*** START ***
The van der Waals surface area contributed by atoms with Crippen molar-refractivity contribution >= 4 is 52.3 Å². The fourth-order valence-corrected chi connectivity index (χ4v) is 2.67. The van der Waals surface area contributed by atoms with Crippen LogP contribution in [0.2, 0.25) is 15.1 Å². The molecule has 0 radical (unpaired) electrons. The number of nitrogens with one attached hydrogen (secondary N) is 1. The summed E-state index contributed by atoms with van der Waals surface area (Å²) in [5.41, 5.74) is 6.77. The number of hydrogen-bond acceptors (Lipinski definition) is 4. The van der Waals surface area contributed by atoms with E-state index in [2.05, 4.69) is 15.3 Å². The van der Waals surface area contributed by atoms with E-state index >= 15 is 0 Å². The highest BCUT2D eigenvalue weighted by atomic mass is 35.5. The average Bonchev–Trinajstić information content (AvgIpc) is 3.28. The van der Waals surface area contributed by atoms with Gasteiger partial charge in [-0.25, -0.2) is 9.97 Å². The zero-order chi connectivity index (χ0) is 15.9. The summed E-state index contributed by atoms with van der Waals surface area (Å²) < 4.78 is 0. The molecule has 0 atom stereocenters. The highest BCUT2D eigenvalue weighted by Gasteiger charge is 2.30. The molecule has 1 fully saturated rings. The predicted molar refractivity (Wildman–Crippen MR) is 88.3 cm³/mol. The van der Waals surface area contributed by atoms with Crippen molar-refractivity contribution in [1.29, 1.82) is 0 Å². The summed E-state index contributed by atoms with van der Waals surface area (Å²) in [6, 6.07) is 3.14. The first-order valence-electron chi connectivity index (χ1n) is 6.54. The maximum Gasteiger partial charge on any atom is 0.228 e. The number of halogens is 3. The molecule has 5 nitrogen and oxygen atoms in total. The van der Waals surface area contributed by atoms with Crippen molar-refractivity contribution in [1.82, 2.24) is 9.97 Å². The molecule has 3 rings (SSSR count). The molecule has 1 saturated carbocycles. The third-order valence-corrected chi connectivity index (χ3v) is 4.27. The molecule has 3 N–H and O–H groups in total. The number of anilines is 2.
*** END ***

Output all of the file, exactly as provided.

The van der Waals surface area contributed by atoms with Crippen molar-refractivity contribution >= 4 is 52.3 Å². The fourth-order valence-corrected chi connectivity index (χ4v) is 2.67. The van der Waals surface area contributed by atoms with Crippen LogP contribution in [0.2, 0.25) is 15.1 Å². The molecule has 0 radical (unpaired) electrons. The number of nitrogens with one attached hydrogen (secondary N) is 1. The summed E-state index contributed by atoms with van der Waals surface area (Å²) in [5.41, 5.74) is 6.77. The number of hydrogen-bond acceptors (Lipinski definition) is 4. The van der Waals surface area contributed by atoms with E-state index in [2.05, 4.69) is 15.3 Å². The van der Waals surface area contributed by atoms with E-state index >= 15 is 0 Å². The highest BCUT2D eigenvalue weighted by atomic mass is 35.5. The average Bonchev–Trinajstić information content (AvgIpc) is 3.28. The van der Waals surface area contributed by atoms with Gasteiger partial charge in [-0.25, -0.2) is 9.97 Å². The zero-order chi connectivity index (χ0) is 15.9. The summed E-state index contributed by atoms with van der Waals surface area (Å²) < 4.78 is 0. The molecule has 0 atom stereocenters. The highest BCUT2D eigenvalue weighted by Gasteiger charge is 2.30. The molecule has 1 fully saturated rings. The predicted molar refractivity (Wildman–Crippen MR) is 88.3 cm³/mol. The van der Waals surface area contributed by atoms with Crippen molar-refractivity contribution in [1.29, 1.82) is 0 Å². The summed E-state index contributed by atoms with van der Waals surface area (Å²) in [6, 6.07) is 3.14. The first-order valence-electron chi connectivity index (χ1n) is 6.54. The maximum Gasteiger partial charge on any atom is 0.228 e. The number of halogens is 3. The molecule has 5 nitrogen and oxygen atoms in total. The van der Waals surface area contributed by atoms with Crippen molar-refractivity contribution in [1.82, 2.24) is 9.97 Å². The molecule has 3 rings (SSSR count). The molecule has 1 saturated carbocycles. The third-order valence-corrected chi connectivity index (χ3v) is 4.27. The molecule has 3 N–H and O–H groups in total. The number of anilines is 2.